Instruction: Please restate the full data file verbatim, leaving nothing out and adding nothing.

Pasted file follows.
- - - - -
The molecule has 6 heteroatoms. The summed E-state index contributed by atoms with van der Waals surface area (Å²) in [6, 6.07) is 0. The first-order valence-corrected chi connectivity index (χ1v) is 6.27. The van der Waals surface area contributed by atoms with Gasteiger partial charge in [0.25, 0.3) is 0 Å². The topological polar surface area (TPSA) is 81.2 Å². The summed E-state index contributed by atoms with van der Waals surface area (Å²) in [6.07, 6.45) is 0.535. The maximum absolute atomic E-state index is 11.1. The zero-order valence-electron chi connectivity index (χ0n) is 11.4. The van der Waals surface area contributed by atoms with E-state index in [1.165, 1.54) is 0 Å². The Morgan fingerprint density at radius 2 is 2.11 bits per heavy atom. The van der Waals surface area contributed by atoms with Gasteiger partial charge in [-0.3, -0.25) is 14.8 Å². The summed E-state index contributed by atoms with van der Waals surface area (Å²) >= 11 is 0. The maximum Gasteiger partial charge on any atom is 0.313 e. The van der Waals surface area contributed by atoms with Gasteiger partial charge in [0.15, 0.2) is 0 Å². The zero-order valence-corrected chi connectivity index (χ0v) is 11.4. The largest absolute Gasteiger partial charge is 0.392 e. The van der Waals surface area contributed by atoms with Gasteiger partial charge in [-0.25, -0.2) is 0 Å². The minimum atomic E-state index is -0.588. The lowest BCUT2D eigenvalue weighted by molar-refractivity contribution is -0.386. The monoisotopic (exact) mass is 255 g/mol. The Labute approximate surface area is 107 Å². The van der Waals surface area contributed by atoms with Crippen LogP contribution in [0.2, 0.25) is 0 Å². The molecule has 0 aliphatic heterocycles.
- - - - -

The molecule has 6 heteroatoms. The summed E-state index contributed by atoms with van der Waals surface area (Å²) in [6, 6.07) is 0. The first-order valence-corrected chi connectivity index (χ1v) is 6.27. The van der Waals surface area contributed by atoms with Gasteiger partial charge in [0.25, 0.3) is 0 Å². The topological polar surface area (TPSA) is 81.2 Å². The summed E-state index contributed by atoms with van der Waals surface area (Å²) in [6.07, 6.45) is 0.535. The maximum absolute atomic E-state index is 11.1. The zero-order valence-electron chi connectivity index (χ0n) is 11.4. The van der Waals surface area contributed by atoms with E-state index in [1.165, 1.54) is 0 Å². The Morgan fingerprint density at radius 2 is 2.11 bits per heavy atom. The van der Waals surface area contributed by atoms with Gasteiger partial charge in [-0.3, -0.25) is 14.8 Å². The summed E-state index contributed by atoms with van der Waals surface area (Å²) >= 11 is 0. The maximum Gasteiger partial charge on any atom is 0.313 e. The van der Waals surface area contributed by atoms with Gasteiger partial charge in [0.15, 0.2) is 0 Å². The zero-order valence-corrected chi connectivity index (χ0v) is 11.4. The largest absolute Gasteiger partial charge is 0.392 e. The van der Waals surface area contributed by atoms with Gasteiger partial charge in [-0.25, -0.2) is 0 Å². The minimum atomic E-state index is -0.588. The lowest BCUT2D eigenvalue weighted by molar-refractivity contribution is -0.386. The monoisotopic (exact) mass is 255 g/mol. The Labute approximate surface area is 107 Å². The van der Waals surface area contributed by atoms with Crippen LogP contribution in [0.2, 0.25) is 0 Å². The molecule has 0 aliphatic heterocycles.